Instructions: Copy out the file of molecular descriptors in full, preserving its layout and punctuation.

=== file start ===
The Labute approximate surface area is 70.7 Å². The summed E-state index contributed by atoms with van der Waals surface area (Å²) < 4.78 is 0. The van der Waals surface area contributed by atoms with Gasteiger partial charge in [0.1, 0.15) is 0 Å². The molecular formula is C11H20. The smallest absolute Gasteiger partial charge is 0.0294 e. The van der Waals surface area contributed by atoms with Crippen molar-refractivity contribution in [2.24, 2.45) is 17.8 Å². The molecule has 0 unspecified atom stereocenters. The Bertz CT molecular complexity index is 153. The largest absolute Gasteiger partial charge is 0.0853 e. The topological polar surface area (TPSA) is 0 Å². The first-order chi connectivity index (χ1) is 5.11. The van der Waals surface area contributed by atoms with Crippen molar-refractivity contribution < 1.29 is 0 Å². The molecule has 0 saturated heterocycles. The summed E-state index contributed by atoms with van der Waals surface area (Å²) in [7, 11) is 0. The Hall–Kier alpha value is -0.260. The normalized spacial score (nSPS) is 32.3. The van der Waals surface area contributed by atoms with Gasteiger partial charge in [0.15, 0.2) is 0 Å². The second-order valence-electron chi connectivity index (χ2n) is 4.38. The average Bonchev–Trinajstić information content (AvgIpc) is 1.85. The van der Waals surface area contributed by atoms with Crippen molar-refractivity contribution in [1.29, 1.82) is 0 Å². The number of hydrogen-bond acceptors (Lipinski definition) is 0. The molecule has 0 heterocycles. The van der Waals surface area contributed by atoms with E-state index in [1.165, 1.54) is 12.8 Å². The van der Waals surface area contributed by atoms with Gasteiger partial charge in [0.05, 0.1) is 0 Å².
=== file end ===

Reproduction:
The Labute approximate surface area is 70.7 Å². The summed E-state index contributed by atoms with van der Waals surface area (Å²) < 4.78 is 0. The van der Waals surface area contributed by atoms with Gasteiger partial charge in [0.1, 0.15) is 0 Å². The molecular formula is C11H20. The smallest absolute Gasteiger partial charge is 0.0294 e. The van der Waals surface area contributed by atoms with Crippen molar-refractivity contribution in [2.24, 2.45) is 17.8 Å². The molecule has 0 unspecified atom stereocenters. The Bertz CT molecular complexity index is 153. The largest absolute Gasteiger partial charge is 0.0853 e. The topological polar surface area (TPSA) is 0 Å². The first-order chi connectivity index (χ1) is 5.11. The van der Waals surface area contributed by atoms with Crippen molar-refractivity contribution < 1.29 is 0 Å². The molecule has 0 saturated heterocycles. The summed E-state index contributed by atoms with van der Waals surface area (Å²) in [7, 11) is 0. The Hall–Kier alpha value is -0.260. The normalized spacial score (nSPS) is 32.3. The van der Waals surface area contributed by atoms with Gasteiger partial charge in [0.15, 0.2) is 0 Å². The second-order valence-electron chi connectivity index (χ2n) is 4.38. The average Bonchev–Trinajstić information content (AvgIpc) is 1.85. The van der Waals surface area contributed by atoms with Crippen molar-refractivity contribution in [1.29, 1.82) is 0 Å². The number of hydrogen-bond acceptors (Lipinski definition) is 0. The molecule has 0 heterocycles. The van der Waals surface area contributed by atoms with E-state index in [1.165, 1.54) is 12.8 Å². The van der Waals surface area contributed by atoms with Gasteiger partial charge in [0.05, 0.1) is 0 Å².